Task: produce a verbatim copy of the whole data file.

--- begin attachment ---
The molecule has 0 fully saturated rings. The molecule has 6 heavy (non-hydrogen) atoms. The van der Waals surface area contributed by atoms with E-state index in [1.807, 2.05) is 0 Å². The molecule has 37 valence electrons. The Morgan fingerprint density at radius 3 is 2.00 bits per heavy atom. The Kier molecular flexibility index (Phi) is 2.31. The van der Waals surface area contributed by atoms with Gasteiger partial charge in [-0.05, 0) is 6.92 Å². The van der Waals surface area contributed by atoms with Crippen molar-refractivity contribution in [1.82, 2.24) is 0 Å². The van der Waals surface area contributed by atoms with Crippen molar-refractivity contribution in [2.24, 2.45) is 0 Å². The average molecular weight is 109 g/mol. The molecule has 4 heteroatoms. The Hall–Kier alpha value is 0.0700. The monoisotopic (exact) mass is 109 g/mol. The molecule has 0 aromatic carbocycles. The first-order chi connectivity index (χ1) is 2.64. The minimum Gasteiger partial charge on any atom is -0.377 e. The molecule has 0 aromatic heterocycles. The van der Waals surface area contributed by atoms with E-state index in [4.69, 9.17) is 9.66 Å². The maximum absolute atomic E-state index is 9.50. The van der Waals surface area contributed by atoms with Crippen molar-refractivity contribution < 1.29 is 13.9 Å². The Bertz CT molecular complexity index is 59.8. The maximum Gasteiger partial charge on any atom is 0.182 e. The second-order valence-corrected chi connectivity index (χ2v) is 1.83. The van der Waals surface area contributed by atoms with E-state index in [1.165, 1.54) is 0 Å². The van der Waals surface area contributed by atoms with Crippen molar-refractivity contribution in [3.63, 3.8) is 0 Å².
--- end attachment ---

The molecule has 0 fully saturated rings. The molecule has 6 heavy (non-hydrogen) atoms. The van der Waals surface area contributed by atoms with E-state index in [1.807, 2.05) is 0 Å². The molecule has 37 valence electrons. The Morgan fingerprint density at radius 3 is 2.00 bits per heavy atom. The Kier molecular flexibility index (Phi) is 2.31. The van der Waals surface area contributed by atoms with Gasteiger partial charge in [-0.05, 0) is 6.92 Å². The van der Waals surface area contributed by atoms with Crippen molar-refractivity contribution in [1.82, 2.24) is 0 Å². The van der Waals surface area contributed by atoms with Crippen molar-refractivity contribution in [2.24, 2.45) is 0 Å². The average molecular weight is 109 g/mol. The molecule has 4 heteroatoms. The Hall–Kier alpha value is 0.0700. The monoisotopic (exact) mass is 109 g/mol. The molecule has 0 aromatic carbocycles. The first-order chi connectivity index (χ1) is 2.64. The minimum Gasteiger partial charge on any atom is -0.377 e. The molecule has 0 aromatic heterocycles. The van der Waals surface area contributed by atoms with E-state index in [4.69, 9.17) is 9.66 Å². The maximum absolute atomic E-state index is 9.50. The van der Waals surface area contributed by atoms with Crippen molar-refractivity contribution < 1.29 is 13.9 Å². The Bertz CT molecular complexity index is 59.8. The maximum Gasteiger partial charge on any atom is 0.182 e. The second-order valence-corrected chi connectivity index (χ2v) is 1.83. The van der Waals surface area contributed by atoms with E-state index in [1.165, 1.54) is 0 Å². The van der Waals surface area contributed by atoms with Crippen molar-refractivity contribution in [3.63, 3.8) is 0 Å².